You ready for it?
Here it is....
You sit down and scrap and improve your scrapping.
Simple as that. You filter out all the crap on the message boards (better yet, stay off them...waste of good scrapping time), ignore the trends (including new product), scrap what you want, and develop your own style. Necessity is the mother of invention and all that spiel. Creative vacuums work the best. Is it easy? Errrr...is cutting out chocolate a good way to lose weight? Sure...but it requires discipline. It's much easier to sit and speculate and concoct conspiracy theories about what the magazines want versus how you measure up. Practices that really aren't good for self esteems. Wasn't for mine. Like everything in life, a little bit of hard work and elbow grease goes a long way. Sitting and thinking about it, unfortunately does not.
Why am I posting this? Honestly and truly not to be mean. It's a bit of tough love. And it could have gone on any one of your blog posts, as it is universal. I've seen a lot of people spend a lot of time just spinning their wheels and getting frustrated and wonder why things aren't working. Missing the forest for the trees, I think. Perhaps a change of focus and perspective would freshen things up a bit. And good news...such items are 100% free. :) Just takes a little bit of hard work. Good luck to you.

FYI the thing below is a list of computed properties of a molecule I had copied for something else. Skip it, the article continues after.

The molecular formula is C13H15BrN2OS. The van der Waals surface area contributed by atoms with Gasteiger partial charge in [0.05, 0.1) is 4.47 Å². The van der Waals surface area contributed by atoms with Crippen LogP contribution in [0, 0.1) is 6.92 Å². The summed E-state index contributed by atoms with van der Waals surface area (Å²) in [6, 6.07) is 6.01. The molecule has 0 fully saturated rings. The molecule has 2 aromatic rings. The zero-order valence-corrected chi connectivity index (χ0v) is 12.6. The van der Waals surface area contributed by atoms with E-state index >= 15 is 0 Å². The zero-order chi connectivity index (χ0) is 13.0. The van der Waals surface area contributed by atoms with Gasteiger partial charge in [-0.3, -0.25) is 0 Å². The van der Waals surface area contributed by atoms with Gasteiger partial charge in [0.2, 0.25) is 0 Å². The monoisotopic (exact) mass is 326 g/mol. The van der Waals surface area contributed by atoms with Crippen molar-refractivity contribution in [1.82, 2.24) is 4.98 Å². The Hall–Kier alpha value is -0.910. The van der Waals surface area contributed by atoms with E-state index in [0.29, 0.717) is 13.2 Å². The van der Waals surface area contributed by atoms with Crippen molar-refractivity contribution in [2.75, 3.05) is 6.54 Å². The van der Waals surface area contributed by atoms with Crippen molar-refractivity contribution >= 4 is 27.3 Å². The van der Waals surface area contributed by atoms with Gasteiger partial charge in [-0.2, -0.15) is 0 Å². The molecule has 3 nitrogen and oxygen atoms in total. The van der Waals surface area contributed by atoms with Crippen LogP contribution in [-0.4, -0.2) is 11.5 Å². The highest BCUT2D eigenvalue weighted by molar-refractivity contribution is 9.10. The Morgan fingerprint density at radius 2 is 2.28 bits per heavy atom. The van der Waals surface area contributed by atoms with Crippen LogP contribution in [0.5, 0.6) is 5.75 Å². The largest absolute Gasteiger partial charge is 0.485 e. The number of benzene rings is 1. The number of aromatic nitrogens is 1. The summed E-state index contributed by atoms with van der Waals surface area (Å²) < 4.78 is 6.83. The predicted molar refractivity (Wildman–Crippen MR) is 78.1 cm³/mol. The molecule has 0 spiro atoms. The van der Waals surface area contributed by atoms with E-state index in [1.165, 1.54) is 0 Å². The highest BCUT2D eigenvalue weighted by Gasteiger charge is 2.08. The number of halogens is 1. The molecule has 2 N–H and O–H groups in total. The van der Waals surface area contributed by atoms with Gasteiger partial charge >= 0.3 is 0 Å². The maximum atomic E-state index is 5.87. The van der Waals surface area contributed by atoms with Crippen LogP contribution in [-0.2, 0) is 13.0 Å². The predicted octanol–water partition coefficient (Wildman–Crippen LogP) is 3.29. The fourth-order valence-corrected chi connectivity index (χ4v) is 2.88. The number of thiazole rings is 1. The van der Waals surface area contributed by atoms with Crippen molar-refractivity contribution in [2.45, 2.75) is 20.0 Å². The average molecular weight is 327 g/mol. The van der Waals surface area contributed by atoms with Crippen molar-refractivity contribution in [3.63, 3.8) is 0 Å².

How’s that for a good smack on the backside? To paraphrase: “Stop trying to anticipate the next trend and get in front of it…and start making your own." We are a creative bunch. Why do we spend so much time watching what everyone else is doing??
I think Erin’s comments are dead on too! (I’m sure you were waiting with baited breath to know if I agreed, right.)
Sure magazines like pages that feature products. Product usage keeps their advertisers giddy. However, I think style really will carry one much farther than product usage. Personal. Identifiable. Consistent. Style.
Get your own.
Thanks Erin! We needed that!!
PS Here's Erin's blog if you want to drop in on her.